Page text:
"Just recently they called the parents' advisory committee for suggestions on how to spend some new federal money," Mrs. Bailey says. "That would have been unheard of a few years ago. What you're doing is taking poor parents who have never had a say over their lives or their children's lives and you've given them hope. We hope to have education become a high priority, so that kids will not be in the same situation their parents are."

THERE'S A MOVEMENT afoot, thought not yet heartily embraced by the national Legal Services Corp., to get more poverty lawyers involved in economic and community development - away from the assembly-line eviction and bad-debt cases and toward cooperative housing or farmer cooperatives. According to Jack Anderson, an attorney who helped the band of welfare mothers in Las Vegas become propertied businesswomen with enterprises already worth $160,000, economic development is where poverty law can make its biggest difference.

"Say an attorney is handling welfare caes," Anderson states. "He goes to bat for his clients and wins every case. All you're doing is making an inadequate system more palatable. Once you've gained all the rights, your entitlement is $140 a month in welfare payments. The private attorney is working on how to increase an asset. They're doing tax planning, they're doing investment strategy, they're doing mergers. They're packaging deals.

"Some Legal Services attorneys say, 'Yeah, that's because the client's got a million dollars.' To me it's no challenge to work with a million dollars. I want to represent a person who doesn't have a dime and help them to have a million dollars."

Anderson's client, a group that began as a local welfare rights organization demanding a fair share of government benefits, has renamed itself the Clark County Welfare and Economic Rights Organization. Its venture into capitalism began when the welfare mothers pressed for local participation in a federal health program.

The program, sorely needed in urban ghettos and potentially lucrative for contractors who provide the services, calls for screening of welfare children to spot special medical or nutrition problems. The mothers got the program going and proceeded to show that they could provide better services than the local medical society. With coaching and technical support from poverty lawyers, they then persuaded a city bank to give them a lease on abandoned buildings. These became a community headquarters and a sorely needed library, and both became community magnets. The lease was "money in the bank" in capitalistic terms, and helped them finance massive renovations. The black renovation contractor, in turn, promised to train members of the group in renovating techniques and to give them jobs.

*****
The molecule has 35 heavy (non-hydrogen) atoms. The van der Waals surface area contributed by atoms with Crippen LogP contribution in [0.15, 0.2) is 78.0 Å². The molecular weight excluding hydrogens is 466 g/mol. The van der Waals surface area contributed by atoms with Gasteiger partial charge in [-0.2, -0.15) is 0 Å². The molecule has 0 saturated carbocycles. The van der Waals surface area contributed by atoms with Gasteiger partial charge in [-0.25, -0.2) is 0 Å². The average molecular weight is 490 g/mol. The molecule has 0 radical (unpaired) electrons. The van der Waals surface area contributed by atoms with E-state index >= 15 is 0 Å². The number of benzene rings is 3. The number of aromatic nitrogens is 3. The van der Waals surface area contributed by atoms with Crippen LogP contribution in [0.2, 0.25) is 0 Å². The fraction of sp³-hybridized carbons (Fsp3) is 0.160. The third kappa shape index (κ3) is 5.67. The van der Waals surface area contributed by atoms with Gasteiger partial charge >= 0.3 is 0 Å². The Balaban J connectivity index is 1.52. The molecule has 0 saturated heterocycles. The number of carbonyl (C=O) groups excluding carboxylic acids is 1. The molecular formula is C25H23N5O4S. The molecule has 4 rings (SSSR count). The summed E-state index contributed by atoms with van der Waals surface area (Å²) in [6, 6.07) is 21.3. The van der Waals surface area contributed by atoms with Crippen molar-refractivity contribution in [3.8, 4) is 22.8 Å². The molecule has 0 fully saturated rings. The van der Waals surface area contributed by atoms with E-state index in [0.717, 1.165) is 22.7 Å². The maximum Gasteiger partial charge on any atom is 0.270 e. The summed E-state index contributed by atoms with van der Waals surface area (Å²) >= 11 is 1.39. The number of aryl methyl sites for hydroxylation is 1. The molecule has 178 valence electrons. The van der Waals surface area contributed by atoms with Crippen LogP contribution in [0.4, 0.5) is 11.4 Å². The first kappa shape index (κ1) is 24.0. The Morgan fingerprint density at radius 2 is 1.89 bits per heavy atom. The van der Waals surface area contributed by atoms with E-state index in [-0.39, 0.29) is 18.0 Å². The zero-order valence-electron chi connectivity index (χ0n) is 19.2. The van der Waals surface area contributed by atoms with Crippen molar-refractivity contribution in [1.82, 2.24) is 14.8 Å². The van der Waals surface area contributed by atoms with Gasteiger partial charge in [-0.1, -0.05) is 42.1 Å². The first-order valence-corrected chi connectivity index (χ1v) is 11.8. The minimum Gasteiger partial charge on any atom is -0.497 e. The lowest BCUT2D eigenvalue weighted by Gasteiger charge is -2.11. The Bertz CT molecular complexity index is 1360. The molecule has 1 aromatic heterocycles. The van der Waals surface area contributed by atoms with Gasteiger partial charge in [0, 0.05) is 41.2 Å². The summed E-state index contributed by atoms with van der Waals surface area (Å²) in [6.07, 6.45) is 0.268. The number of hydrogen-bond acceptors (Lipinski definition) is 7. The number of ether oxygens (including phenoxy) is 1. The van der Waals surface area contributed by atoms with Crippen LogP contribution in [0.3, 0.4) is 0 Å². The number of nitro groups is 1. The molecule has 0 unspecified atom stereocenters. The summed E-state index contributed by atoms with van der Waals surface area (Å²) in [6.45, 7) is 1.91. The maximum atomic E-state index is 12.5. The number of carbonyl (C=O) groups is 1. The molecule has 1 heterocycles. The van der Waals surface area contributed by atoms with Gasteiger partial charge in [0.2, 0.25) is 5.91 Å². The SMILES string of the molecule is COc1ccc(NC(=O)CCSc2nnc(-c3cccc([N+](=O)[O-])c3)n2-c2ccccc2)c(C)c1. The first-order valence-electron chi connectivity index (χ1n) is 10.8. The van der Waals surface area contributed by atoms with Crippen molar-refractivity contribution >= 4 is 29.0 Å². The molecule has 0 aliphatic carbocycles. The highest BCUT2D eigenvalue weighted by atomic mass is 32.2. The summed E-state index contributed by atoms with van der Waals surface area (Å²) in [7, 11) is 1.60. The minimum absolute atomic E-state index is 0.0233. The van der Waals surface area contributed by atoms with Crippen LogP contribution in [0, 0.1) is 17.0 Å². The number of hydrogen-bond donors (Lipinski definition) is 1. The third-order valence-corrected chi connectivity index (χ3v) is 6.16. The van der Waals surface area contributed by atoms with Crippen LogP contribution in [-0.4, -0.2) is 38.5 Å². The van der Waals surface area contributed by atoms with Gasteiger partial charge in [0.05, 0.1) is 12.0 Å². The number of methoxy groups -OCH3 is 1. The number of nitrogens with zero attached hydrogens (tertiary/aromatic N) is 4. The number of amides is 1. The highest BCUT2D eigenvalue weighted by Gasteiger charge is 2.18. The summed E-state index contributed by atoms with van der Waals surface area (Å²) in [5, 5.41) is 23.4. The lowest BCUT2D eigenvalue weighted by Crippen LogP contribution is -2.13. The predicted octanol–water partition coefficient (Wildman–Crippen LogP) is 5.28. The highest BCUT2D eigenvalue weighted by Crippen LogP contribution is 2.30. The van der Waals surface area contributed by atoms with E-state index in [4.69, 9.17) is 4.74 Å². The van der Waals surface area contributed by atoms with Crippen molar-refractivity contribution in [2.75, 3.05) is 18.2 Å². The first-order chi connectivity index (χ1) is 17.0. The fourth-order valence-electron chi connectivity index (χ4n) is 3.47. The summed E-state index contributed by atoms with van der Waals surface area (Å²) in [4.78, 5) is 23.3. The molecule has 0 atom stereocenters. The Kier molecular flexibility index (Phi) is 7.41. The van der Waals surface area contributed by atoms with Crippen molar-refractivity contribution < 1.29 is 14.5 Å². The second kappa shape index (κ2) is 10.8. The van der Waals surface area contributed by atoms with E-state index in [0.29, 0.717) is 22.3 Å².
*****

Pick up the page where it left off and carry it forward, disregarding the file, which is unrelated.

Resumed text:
The lawyers also talked Nevada officials into participating in the federal WIC (Women, Infants and Children) supplemental food program, after the lawyers helped in a successful lawsuits to undo President Nixon's impoundment ofthe program's funds. They helped the mothers draft the state program plan, and now the mothers administer it, doling out $35 a month for milk and other diet staples to undernourished families - with a distribution system that happens to draw the families to the organization head-quarters for their health checkups. The mothers are now at work on a filling station and some 30 other budding commercial projects.

"Everything they've undertaken, everyone knew they couldn't do," Anderson states. What is the secret? "For one thing, they have power. The reason most businesses go broke in the first years is they don't have staying power. What do they need operating capital for? Labor costs, mostly. But a welfare mother can earn some money and keep her grant. If the business doesn't make enought money to take home a penny, they still get their welfare. And welfare mothers sat in that building for four winters without any heat before they really got going. Would you see businessmen sitting there, holding on?"

SOME OBSERVERS see Anderson's approach as a partial answer to the need for nourishing and encouraging poverty lawyers as well as poverty clients. If more poverty lawyers were to develop new enterprise for the poor, the thinking goes, they might enjoy a greater sense of professional challenge and fulfillment.

Too much routine work, though, is not the only reason for the low staff morale and high turnover in many Legal Service offices. There is also the "burnout" common to social workers who either become too involved with their clients' causes ot too buried in heavy caseloads. And there is the relatively low pay: Legal Services attorneys start salaries below $11,000 a year, about half what some of them could begin with in big city law firms, and nation-wide the Legal Services pay averages just above $13,000.

Finally, national corporation officials acknowledge, there is too much poor management and inefficient use of still-inadequate resources. The corporation has an able executive staff led by Thomas Ehrlich, former dean of Stanford Law School, but a lackluster board is awaiting its first nominees from President Carter, who is widely expected to give it its first woman and its first non-lawyer.

The outlook at Legal Service is for new stirrings, new policy disputes and more turmoil rather than less. But turmoil had been the lot of Legal Service ever since its leaders decided that the poor needed to make some trouble as well as to be troubled.